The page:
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Lot
5249

1856-O $20 XF40 NGC....

2011 January Tampa FUN Signature & Platinum Night US Coin Auction #1151

 
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Auction Ended On: Jan 6, 2011
Item Activity: 7 Internet/mail/phone bidders
4,509 page views
Location: Tampa Convention Center
333 S. Franklin St.
Tampa, FL 33602
Description:

Elusive 1856-O Liberty Twenty, XF40
The Rarest Coin From the New Orleans Mint
1856-O $20 XF40 NGC. The 1856-O double eagle is quite simply the rarest New Orleans Mint gold coin, although it has been frequently compared to its close cousin, the 1854-O twenty. The 1856-O had a mintage of 2,250 coins--exactly 1,000 less than the 1854-O twenty, at 3,250 pieces the second-rarest regular issue in the series.
The 1856-O double eagle garnered extensive coverage recently in the numismatic press, after the heirs of James Bullock turned his newly discovered specimen over to expert numismatist John McCloskey for evaluation. The front-page cover story of Coin World on July 26, 2010, proclaimed "1856-O gold double eagle surfaces in Ohio / Rarest New Orleans Mint gold coin in family holdings."
McCloskey's extensive Coin World coverage included detailed diagnostics of the newfound specimen. Heritage was privileged to offer the example, certified XF45 by NGC, soon after in our Long Beach Signature (Heritage, 9/2010), lot 5554, where it realized the healthy sum of $345,000--quite a payday for the Bullock family consignors, who were unaware of the coin's value and rarity until they turned it over to McCloskey.
The present coin is not the Bullock coin, but it is certified XF40 by NGC--a slight difference when one considers the elusive nature of the 1856-O double eagles as a whole. This coin will accordingly provide an important opportunity for the numerous underbidders in the Long Beach auction with a second chance to acquire what is among the most historic and desirable gold coins ever made by the New Orleans Mint.
It is today unknown exactly why the mintages of the 1854-O and 1856-O double eagles were so skimpy. One possibility is the extensive repairs that the building had required--virtually since its opening, but especially during the mid-1850s. Its designer, William Strickland, had styled many other classical (mostly) Greek Revival structures, beginning with the second Philadelphia Mint, the Dahlonega and Charlotte mints, and the Tennessee State Capitol. (Strickland also occasionally designed Egyptian Revival spaces, such as the famous Downtown Presbyterian Church in Nashville, Tennessee, mere blocks from the Tennessee Capitol.)
For the earlier New Orleans Mint, Strickland used a Greek Revival design with a red-brick façade. Doug Winter's reference on the Gold Coins of the Orleans Mint: 1839-1909 opens with an introduction to the history of the mint, by Greg Lambousy, Director of Collections at the Louisiana State Museum. He writes:

"Strickland was paid $300 for which he provided the government with four watercolor and ink drawings and sixteen pages of manuscript specifications for the New Orleans Branch Mint. He never visited New Orleans and did not oversee the construction. Strickland designed supports and foundation that were better suited to the firm ground of Philadelphia, as opposed to the soft soil of New Orleans. Accordingly, an endless number of repairs, reconstructions, and makeshift accommodations had to be made in various parts of the building throughout its history."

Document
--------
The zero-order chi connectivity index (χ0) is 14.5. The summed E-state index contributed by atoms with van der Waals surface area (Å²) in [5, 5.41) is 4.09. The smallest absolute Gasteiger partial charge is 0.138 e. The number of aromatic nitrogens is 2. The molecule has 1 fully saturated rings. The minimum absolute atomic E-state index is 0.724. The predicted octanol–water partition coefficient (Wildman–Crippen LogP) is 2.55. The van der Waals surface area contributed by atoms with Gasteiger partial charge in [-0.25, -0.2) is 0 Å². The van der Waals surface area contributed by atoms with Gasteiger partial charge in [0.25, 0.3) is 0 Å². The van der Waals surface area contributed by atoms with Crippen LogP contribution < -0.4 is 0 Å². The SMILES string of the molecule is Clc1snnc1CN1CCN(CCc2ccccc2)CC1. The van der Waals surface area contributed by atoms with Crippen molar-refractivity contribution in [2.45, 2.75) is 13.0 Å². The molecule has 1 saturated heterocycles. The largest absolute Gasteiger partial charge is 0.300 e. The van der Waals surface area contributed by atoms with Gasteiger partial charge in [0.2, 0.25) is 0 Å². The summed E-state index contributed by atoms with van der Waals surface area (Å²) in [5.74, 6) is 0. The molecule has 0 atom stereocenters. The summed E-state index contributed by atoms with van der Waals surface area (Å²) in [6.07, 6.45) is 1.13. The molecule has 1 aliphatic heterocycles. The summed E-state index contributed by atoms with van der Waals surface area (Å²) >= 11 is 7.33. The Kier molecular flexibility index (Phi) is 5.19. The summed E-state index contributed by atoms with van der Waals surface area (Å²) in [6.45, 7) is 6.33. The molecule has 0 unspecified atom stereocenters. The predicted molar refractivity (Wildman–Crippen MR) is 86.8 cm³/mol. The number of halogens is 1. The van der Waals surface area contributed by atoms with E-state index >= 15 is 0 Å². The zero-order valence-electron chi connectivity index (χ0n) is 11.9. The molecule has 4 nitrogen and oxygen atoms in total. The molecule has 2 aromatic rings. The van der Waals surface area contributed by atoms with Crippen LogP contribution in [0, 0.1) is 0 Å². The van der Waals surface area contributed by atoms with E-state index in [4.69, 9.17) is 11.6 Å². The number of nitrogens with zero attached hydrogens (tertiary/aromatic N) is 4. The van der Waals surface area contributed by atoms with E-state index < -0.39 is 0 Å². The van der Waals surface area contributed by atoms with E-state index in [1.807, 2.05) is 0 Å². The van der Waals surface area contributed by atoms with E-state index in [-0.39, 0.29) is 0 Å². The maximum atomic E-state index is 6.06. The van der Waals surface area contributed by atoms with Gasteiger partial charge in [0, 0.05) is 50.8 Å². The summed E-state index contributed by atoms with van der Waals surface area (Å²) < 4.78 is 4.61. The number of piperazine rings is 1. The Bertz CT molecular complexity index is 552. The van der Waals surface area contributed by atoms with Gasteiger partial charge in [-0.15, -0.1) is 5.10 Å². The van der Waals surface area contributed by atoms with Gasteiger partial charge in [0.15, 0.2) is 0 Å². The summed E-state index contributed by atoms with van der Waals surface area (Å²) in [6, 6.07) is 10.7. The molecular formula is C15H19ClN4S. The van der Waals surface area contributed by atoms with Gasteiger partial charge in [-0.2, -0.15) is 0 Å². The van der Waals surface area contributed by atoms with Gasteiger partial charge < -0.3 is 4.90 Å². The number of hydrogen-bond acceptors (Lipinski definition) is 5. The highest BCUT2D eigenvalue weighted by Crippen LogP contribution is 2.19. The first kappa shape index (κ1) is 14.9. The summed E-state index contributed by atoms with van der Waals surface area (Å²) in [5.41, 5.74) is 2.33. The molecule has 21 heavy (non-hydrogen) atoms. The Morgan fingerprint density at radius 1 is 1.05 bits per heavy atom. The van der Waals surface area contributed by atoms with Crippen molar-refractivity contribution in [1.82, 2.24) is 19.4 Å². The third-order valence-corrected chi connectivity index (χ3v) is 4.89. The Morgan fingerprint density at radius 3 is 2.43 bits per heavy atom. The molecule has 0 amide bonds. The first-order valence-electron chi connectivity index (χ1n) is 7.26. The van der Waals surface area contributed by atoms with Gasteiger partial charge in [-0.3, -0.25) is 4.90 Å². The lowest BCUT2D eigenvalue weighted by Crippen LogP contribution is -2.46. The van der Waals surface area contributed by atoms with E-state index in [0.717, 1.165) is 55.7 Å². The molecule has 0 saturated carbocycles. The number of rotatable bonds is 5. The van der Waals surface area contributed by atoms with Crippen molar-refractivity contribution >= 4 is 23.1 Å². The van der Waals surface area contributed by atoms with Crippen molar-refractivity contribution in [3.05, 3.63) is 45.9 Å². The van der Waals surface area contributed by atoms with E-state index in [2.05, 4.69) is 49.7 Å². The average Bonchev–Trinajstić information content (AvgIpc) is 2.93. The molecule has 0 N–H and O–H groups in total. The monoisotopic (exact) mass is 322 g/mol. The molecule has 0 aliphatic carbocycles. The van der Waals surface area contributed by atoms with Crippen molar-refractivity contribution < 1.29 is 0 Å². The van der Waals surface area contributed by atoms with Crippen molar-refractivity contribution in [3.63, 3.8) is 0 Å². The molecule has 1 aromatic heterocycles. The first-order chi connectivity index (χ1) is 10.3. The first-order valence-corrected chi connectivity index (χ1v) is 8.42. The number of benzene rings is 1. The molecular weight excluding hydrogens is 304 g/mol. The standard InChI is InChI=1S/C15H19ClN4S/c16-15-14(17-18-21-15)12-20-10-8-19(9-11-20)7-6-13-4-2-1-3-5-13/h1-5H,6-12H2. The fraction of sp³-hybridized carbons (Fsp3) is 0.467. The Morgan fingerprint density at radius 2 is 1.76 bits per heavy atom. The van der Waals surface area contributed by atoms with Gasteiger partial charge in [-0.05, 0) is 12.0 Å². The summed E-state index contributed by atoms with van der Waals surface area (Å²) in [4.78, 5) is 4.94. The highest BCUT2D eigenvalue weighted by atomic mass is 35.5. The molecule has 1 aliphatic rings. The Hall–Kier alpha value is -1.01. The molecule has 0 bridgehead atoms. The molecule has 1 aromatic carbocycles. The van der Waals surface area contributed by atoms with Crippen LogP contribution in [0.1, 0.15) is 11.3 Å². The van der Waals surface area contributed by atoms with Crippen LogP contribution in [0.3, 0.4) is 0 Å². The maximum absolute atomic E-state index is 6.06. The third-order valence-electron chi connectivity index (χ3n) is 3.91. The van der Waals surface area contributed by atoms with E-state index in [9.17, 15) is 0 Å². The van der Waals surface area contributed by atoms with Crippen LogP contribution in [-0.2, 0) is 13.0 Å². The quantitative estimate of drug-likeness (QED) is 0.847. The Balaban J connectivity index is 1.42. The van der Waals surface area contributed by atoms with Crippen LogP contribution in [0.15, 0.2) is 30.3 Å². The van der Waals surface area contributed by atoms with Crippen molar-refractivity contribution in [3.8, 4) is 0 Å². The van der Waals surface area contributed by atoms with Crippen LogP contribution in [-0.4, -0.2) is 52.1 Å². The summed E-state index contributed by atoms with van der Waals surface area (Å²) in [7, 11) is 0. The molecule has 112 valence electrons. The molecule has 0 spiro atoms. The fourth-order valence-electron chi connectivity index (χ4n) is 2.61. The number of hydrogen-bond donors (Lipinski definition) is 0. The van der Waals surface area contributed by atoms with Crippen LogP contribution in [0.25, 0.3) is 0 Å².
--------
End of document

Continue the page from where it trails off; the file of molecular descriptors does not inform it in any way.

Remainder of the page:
In 1854, the federal government hired West Point engineering graduate and Louisiana native Pierre Gustave Toutant Beauregard--who would later achieve national prominence as Brigadier General Beauregard, the Confederate officer who attacked the Union garrison at Fort Sumter, South Carolina, during the April 1861 bombardment which would mark the beginning of the Civil War--to fireproof the building, rebuild the arches supporting the basement ceiling, and install masonry flooring. Beauregard completed the work by 1859. During this same period, the Mint's heavy machinery was converted to steam power.
Amid such chaos, it is little wonder that New Orleans managed to produce only 2,250 examples of the 1856-O twenty--and one notices that the later O-mint issues through 1859 are also on the skimpy side. With the Bullock specimen joining the population totals, there are now an even two dozen pieces certified at NGC and PCGS combined--11 at NGC and 12 at PCGS ranging from Very Fine to AU58, plus one Specimen-63 NGC coin. As we wrote when cataloging the Bullock coin, "The certified total almost certainly includes duplications. We would be unsurprised to learn that as few as 16 separate coins exist today that are theoretically available in the marketplace."
The present example shows even wear over the high points on each side, giving the coin a well-balanced appearance. The surfaces are remarkably free from the handling marks one would expect from a coin that was circulation for many years. The only post-striking marks of any note are in the reverse field below the eagle's right (facing) wing. The more obvious pedigree identifiers are two planchet flaws: a small one below star 12 and a larger, irregular-shaped one between star 13 and the date. The subdued orange-gold surfaces show just the slightest trace of charcoal patina around the devices and within the recesses. The 1856-O is listed among the 100 Greatest U.S. Coins by Jeff Garrett and Ron Guth. The pattern of planchet flaws on the lower obverse suggests this example is the Akers plate coin.
Ex: European collection; ANA Auction Sale (Superior, 8/1975), lot 1601, which realized $37,500; Arrowhead Collection (Sotheby's, 5/1987), lot 352.(Registry values: N10218) (NGC ID# 268Z, PCGS# 8918)

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